The spell began to take effect. Duna was tiring. As soon as he got the right angle, Andras would be able to flip him. He took a few deep breaths, gathering his strength. Out of the corner of his eye he noticed a black stork land on a tiny sandbar nearby. Odd. Usually the wildlife fled during these contests. The stork regarded the wrestlers with calm interest.

“Give in! Turn back so everyone wins. Remember, Duna, what it was like in the old days, when you were imprisoned?”

The river-god grimaced. He remembered. He eased up.

“Yes, old man.” Andras maneuvered them towards the shallows again. “Let this new little trickle go and keep to your nice deep channels. Be reasonable.”

That was when the stork did the most extraordinary thing. It dipped its slender legs into the river and walked straight towards them. It shook itself in a wild, palsied motion that sent a flurry of feathers into the air. They landed in the water and were swept downriver. Instead of a stork, there stood a woman, her skin deep brown, her hair a mass of curls that fell in black meanders to her ankles. Some black feathers still clung to her, but even as Andras watched, they turned to peacock feathers. She wore nothing but a gold belt at her waist, from which a small brass mirror was suspended.

“No one is an enemy to water,” she said.

Oshun. Andras had known immediately that this was a goddess, but the peacock feathers and the phrase identified her. The woman in his dream, he realized, had looked something like this. The sight of her stole his concentration. Duna flexed; Andras felt the tail slip away.

“No, Duna, no.” The river-tamer latched onto his prey again, this time coming behind him and pinning his arms. This would keep Duna from harming him. Once he got the god weak enough, he could seize the tail again and win.

“No one is an enemy to water,” the sweet voice repeated. It held within it the sound of water splashing from a height into a placid river golden with sunlight. It lulled Andras into dreamy complacency. He jerked himself to attention.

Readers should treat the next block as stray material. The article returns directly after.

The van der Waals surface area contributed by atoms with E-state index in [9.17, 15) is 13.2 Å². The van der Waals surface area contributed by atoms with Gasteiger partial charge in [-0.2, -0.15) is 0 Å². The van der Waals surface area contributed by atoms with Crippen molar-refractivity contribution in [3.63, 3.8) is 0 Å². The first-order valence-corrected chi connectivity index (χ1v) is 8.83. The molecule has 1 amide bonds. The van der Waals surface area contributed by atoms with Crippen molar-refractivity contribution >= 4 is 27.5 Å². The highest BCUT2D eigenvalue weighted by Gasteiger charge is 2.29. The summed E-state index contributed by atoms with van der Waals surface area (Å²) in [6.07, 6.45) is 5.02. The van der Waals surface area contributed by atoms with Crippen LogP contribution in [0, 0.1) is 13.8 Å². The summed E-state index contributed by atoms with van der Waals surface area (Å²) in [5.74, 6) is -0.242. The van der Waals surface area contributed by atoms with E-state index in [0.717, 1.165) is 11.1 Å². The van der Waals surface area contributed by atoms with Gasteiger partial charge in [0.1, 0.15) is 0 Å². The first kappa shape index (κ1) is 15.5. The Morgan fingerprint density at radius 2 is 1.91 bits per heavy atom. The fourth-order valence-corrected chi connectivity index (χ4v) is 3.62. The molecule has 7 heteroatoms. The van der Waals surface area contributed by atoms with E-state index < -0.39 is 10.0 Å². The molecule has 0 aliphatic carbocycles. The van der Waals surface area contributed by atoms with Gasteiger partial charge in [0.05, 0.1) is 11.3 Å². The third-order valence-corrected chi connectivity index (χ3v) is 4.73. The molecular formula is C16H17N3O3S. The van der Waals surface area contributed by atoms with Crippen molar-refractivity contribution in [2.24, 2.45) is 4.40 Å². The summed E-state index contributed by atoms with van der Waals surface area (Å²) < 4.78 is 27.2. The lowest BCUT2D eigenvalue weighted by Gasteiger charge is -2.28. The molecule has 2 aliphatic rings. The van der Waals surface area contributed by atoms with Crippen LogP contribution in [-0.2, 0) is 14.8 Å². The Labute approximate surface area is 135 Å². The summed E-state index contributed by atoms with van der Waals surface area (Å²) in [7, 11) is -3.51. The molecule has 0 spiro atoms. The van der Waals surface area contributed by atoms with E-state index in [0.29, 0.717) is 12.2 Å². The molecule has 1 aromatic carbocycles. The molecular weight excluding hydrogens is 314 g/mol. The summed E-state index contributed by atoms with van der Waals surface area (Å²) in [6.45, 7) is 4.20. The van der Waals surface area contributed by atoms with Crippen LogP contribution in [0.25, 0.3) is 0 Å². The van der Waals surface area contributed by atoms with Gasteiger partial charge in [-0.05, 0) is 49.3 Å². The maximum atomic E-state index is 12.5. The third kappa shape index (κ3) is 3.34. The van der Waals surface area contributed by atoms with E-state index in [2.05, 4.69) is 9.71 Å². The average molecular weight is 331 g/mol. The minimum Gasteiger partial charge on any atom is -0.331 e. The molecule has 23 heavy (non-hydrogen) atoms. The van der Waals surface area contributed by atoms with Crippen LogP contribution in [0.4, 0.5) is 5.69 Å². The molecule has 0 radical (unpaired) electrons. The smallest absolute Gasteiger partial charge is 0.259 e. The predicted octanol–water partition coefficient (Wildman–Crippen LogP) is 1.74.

“Oshun, goddess most beautiful, why are you here? Austria is far from Nigeria, even farther from Cuba. This is not your river.”

“All rivers are my rivers.”

She floated onto her back and lay supine with the ease of an odalisque on a silken cushion. She cupped one hand lazily, filling it with water. When it spilled back into the river, the temperature of the water changed. It was like bathing in a California hot-tub. The tamer’s grasp on Duna loosened.

Andras forced himself alert and regained his hold on the god.

“No one is an enemy to water.” Oshun repeated the Yoruban proverb.

“I’m not his enemy,” Andras insisted. “It’s for his own good.”

“I know what you do, dear shaman.”

Lithe as a river-dolphin, she swam to them. One hand she placed gently on Andras’ forearm, the other on Duna’s. She exerted the least pressure, and yet Andras found that he could not use force to restrain the river-god; he cradled him in a gentle hug. Meanwhile, Duna neither escaped nor attempted to drown him. The goddess had arranged a stalemate.

“Let the river have its way. Let Duna go. I promise he will not hurt you.”

Oshun’s treble tones resonated like Andras’ Tibetan prayer-bells. Her liquid words drugged him as his own chanting drugged Duna. How much he wanted to listen to her, do as she asked! But he fought the urge to let go of his opponent and simply float, content, in the water. He had a duty to perform. Besides, he never let himself get carried away. Not by rivers, not by women, not even by music.

Oshun swam behind him, put her arms around him in a parody of the hold he had on Danu, but hers was soft and loving. Her tongue played along his neck, a light brushing.

“But I must…” he protested.